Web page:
Are Your Skin, Hair, and Nails Warning You of Serious Health Problems?

Dr. Janet Zand
November 30, 2018


Have you ever noticed that many people get cancer during times of extreme stress? Or that heart attacks hit when stress peaks? Stress is a killer. That's no secret. In addition to cancer and heart disease, stress contributes to many other health problems, including cold sores and shingles.

But did you know that there are milder symptoms of stress that indicate it's time to handle the stresses in your life differently? If you listen to these signals and reduce some of your stressors, you may be able to prevent more serious, painful, and even deadly ones.

Two of the most common signals that stress is affecting your body are hair loss and brittle nails. Dermatologists know that stress can contribute to skin problems, as well. These can include acne, rosacea, eczema, and even psoriasis. Your doctor may recommend drugs or hormones to treat the problem. But before you reach for hormones, antibiotics, or expensive skin care products, take a look at the part stress plays in your life. Begin by making a few adjustments and you could have healthier hair, skin, and nails.

How Stress Causes Skin Problems

Stress causes your body to produce more hormones, namely cortisol. And cortisol causes your skin to make more oil. Oily skin is more likely to produce blemishes, even in people who don't ordinarily get acne. So if your face is breaking out, the first step is to take a look and see whether or not you're under more stress than usual.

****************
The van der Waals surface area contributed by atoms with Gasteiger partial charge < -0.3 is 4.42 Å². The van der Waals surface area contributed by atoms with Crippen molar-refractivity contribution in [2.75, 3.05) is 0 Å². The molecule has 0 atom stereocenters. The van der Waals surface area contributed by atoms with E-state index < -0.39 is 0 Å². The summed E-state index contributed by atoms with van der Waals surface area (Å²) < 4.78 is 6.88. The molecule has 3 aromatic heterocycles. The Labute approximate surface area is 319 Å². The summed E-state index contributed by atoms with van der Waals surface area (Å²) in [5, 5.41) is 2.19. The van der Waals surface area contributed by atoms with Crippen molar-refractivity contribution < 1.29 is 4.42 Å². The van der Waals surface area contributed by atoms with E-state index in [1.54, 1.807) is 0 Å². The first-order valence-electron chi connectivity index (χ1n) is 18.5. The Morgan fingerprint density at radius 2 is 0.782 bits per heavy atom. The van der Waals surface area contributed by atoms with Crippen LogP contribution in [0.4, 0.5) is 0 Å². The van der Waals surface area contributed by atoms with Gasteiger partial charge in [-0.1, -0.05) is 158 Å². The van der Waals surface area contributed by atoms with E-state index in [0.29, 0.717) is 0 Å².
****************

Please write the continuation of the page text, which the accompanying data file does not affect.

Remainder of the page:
Stress also affects how quickly your skin heals. A study published in the Archives of Dermatology took over two-dozen students and tested their skin's ability to heal both during exam time and after coming back from a school break. The researchers put cellophane tape on the participants' forearms and then stripped it off repeatedly until their skin became irritated. The students' skin healed faster after their break than during exam times. This was the first study to show that psychological stress affects the way the skin normally functions.

If you notice blemishes or skin that heals abnormally slow, it could mean you're under too much stress. Take action now to keep stress from causing bigger health problems.

Why Stress Causes Your Hair to Fall out

Is it possible that you need hormones to treat your problem? For instance, if your hair is thinning, you could need thyroid or other hormones. However, before getting expensive tests to determine your hormone needs, take a look at the stresses in your life. When you're under stress, your hair can go into a "falling out" phase. And this thinning phase doesn't necessarily occur at the time you're most stressed. It can occur up to three months after a stressful situation.

When stress causes your hair to become thinner, it usually grows back in six to nine months. If it doesn't grow back, it's time to get evaluated for thyroid and other hormonal imbalances that can affect your hair.

Another cause of hair loss is surgery. While surgery can be stressful, it may cause hair loss for an entirely different reason. There's a limit to how much healing your body can do at any one time. After any surgery, your body takes a break from growing hair and nails to concentrate on more serious repair work. At this time, your hair could grow more slowly, or fall out and not grow back as quickly as usual. If you've had recent surgery, give your hair some time to grow back. If it doesn't, then ask your doctor to test for hormone deficiencies.